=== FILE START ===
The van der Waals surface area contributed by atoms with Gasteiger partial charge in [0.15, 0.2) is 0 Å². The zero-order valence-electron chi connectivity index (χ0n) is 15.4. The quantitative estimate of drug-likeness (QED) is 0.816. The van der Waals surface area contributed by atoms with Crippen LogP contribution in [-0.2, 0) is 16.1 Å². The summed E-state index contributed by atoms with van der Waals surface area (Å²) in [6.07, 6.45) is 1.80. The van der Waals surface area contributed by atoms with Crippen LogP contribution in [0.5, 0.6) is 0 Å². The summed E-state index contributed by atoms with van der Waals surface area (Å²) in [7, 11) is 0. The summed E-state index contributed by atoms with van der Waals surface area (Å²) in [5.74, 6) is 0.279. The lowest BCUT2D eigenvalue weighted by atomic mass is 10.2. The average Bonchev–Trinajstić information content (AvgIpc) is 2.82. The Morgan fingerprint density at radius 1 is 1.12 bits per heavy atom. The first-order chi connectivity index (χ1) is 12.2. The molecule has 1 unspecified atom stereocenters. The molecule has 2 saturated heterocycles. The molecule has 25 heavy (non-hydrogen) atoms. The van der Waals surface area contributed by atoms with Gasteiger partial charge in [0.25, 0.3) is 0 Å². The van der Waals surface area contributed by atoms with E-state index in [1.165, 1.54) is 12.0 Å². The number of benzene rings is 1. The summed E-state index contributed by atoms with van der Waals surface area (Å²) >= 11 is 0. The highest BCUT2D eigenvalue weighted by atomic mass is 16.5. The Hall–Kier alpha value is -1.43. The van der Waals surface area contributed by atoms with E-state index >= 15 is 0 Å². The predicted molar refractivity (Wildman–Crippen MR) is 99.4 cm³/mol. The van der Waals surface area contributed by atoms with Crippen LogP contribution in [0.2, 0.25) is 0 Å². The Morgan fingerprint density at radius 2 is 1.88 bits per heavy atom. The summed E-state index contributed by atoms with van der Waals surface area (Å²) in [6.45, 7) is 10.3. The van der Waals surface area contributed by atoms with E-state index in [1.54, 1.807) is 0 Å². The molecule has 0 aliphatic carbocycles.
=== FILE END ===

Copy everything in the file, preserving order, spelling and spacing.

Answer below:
The van der Waals surface area contributed by atoms with Gasteiger partial charge in [0.15, 0.2) is 0 Å². The zero-order valence-electron chi connectivity index (χ0n) is 15.4. The quantitative estimate of drug-likeness (QED) is 0.816. The van der Waals surface area contributed by atoms with Crippen LogP contribution in [-0.2, 0) is 16.1 Å². The summed E-state index contributed by atoms with van der Waals surface area (Å²) in [6.07, 6.45) is 1.80. The van der Waals surface area contributed by atoms with Crippen LogP contribution in [0.5, 0.6) is 0 Å². The summed E-state index contributed by atoms with van der Waals surface area (Å²) in [7, 11) is 0. The summed E-state index contributed by atoms with van der Waals surface area (Å²) in [5.74, 6) is 0.279. The lowest BCUT2D eigenvalue weighted by atomic mass is 10.2. The average Bonchev–Trinajstić information content (AvgIpc) is 2.82. The Morgan fingerprint density at radius 1 is 1.12 bits per heavy atom. The first-order chi connectivity index (χ1) is 12.2. The molecule has 1 unspecified atom stereocenters. The molecule has 2 saturated heterocycles. The molecule has 25 heavy (non-hydrogen) atoms. The van der Waals surface area contributed by atoms with Gasteiger partial charge in [0.25, 0.3) is 0 Å². The van der Waals surface area contributed by atoms with E-state index in [1.165, 1.54) is 12.0 Å². The number of benzene rings is 1. The summed E-state index contributed by atoms with van der Waals surface area (Å²) >= 11 is 0. The highest BCUT2D eigenvalue weighted by atomic mass is 16.5. The Hall–Kier alpha value is -1.43. The van der Waals surface area contributed by atoms with E-state index >= 15 is 0 Å². The predicted molar refractivity (Wildman–Crippen MR) is 99.4 cm³/mol. The van der Waals surface area contributed by atoms with Crippen LogP contribution in [0.2, 0.25) is 0 Å². The Morgan fingerprint density at radius 2 is 1.88 bits per heavy atom. The summed E-state index contributed by atoms with van der Waals surface area (Å²) in [6.45, 7) is 10.3. The van der Waals surface area contributed by atoms with E-state index in [1.54, 1.807) is 0 Å². The molecule has 0 aliphatic carbocycles.